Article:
One of his treatments for a cold foot bath was suggested by the iridologist but I never tried it.

August 1, 2006 Posted by | Health | , , | Leave a comment

Entry for July 31, 2006

One of the best things that the naturopath did was the urine test that told me that I had a very high level of free radicals in my system. At the time I had no idea what they were and based on my symptoms and diet, she suggested the Candida diet and told me to drink 8-10 glasses of water a day. Maybe she thought I could reduce the free radicals naturally by drinking lots of water however, I can’t find that suggestion anywhere on the internet.

Here’s what I found about free radicals and anti-oxidants. I didn’t think to do any research at the time. Maybe I would’ve learned the importance of taking vitamins a lot sooner.


Free radicals are highly reactive compounds that are created in the body during normal metabolic functions or introduced from the environment. Free radicals are inherently unstable, since they contain extra energy. To reduce their energy load, free radicals react with certain chemicals in the body, and in the process, interfere with the cells ability to function normally. In fact, free radicals are believed to play a role in more than sixty different health conditions, including the aging process, cancer, and atherosclerosis. Reducing exposure to free radicals and increasing intake of antioxidant nutrients has the potential to reduce the risk of free radical-related health problems.

Oxygen, although essential to life, is the source of the potentially damaging free radicals. Free radicals are also found in the environment. Environmental sources of free radicals include exposure to ionizing radiation (from industry, sun exposure, cosmic rays, and medical X-rays), ozone and nitrous oxide (primarily from automobile exhaust), heavy metals (such as mercury, cadmium, and lead), cigarette smoke (both active and passive), alcohol, unsaturated fat, and other chemicals and compounds from food, water, and air.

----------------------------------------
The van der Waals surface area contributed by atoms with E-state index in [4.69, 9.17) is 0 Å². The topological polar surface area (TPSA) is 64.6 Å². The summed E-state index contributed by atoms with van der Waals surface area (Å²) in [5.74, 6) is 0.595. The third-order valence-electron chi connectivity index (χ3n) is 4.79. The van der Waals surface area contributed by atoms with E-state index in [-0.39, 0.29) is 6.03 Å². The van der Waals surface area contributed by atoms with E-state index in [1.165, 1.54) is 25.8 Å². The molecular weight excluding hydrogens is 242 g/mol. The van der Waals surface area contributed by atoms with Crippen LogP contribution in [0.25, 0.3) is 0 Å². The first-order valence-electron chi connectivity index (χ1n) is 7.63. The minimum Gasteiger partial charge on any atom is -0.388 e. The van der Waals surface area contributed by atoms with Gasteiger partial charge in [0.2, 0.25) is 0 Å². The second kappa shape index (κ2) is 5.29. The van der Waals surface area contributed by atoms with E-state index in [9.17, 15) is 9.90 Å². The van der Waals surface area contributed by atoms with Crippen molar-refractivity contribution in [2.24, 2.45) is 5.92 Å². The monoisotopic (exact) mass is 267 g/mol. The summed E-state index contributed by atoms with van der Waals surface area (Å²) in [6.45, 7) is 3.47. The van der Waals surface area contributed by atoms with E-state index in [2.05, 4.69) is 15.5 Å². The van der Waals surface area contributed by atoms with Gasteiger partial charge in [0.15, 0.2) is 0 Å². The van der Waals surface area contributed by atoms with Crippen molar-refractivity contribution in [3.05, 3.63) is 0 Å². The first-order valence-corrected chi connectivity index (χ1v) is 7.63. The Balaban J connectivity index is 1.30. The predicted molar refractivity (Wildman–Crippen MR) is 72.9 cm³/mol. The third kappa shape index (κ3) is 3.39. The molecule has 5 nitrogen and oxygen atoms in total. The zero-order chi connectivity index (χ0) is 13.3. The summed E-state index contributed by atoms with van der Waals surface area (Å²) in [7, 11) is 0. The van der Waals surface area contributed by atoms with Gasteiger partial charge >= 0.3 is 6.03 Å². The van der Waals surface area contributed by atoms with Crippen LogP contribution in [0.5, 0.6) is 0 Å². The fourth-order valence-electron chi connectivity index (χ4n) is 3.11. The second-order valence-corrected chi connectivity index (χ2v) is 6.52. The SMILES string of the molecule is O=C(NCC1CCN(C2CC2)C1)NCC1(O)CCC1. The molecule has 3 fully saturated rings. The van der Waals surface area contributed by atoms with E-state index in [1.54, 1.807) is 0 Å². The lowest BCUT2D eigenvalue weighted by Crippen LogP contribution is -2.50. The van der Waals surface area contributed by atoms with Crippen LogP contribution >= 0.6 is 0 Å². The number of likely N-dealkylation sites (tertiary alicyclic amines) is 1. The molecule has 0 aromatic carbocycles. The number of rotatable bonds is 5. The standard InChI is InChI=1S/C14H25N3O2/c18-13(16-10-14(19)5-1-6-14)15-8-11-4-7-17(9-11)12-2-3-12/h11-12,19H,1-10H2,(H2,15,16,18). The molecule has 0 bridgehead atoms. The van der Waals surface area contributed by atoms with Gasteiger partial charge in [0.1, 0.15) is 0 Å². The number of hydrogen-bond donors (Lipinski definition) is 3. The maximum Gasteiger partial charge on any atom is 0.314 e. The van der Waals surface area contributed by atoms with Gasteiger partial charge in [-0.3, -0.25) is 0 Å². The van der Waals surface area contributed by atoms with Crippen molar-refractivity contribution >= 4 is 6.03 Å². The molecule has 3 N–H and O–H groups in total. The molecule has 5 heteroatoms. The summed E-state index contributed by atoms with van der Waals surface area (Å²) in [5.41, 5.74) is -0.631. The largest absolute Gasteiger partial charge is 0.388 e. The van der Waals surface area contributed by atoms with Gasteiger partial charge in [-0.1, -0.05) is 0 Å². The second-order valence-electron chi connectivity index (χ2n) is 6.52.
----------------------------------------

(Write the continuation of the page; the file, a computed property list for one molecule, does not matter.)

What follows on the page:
Antioxidants work in several ways: they may reduce the energy of the free radical, stop the free radical from forming in the first place, or interrupt an oxidizing chain reaction to minimize the damage caused by free radicals.

The body produces several enzymes, including superoxide dismutase (SOD), catalase, and glutathione peroxidase, that neutralize many types of free radicals. Supplements of these enzymes are available for oral administration. However, their absorption is probably minimal at best. Supplementing with the “building blocks” the body requires to make SOD, catalase, and glutathione peroxidase may be more effective. These building block nutrients include the minerals manganese, zinc, and copper for SOD and selenium for glutathione peroxidase.

In addition to enzymes, many vitamins and minerals act as antioxidants in their own right, such as vitamin C, vitamin E, beta-carotene, lutein, lycopene, vitamin B2, coenzyme Q10, and cysteine (an amino acid). Herbs, such as bilberry, turmeric (curcumin), grape seed or pine bark extracts, and ginkgo can also provide powerful antioxidant protection for the body.

Consuming a wide variety of antioxidant enzymes, vitamins, minerals, and herbs may be the best way to provide the body with the most complete protection against free radical damage.

August 1, 2006 Posted by | Health | , , , | Leave a comment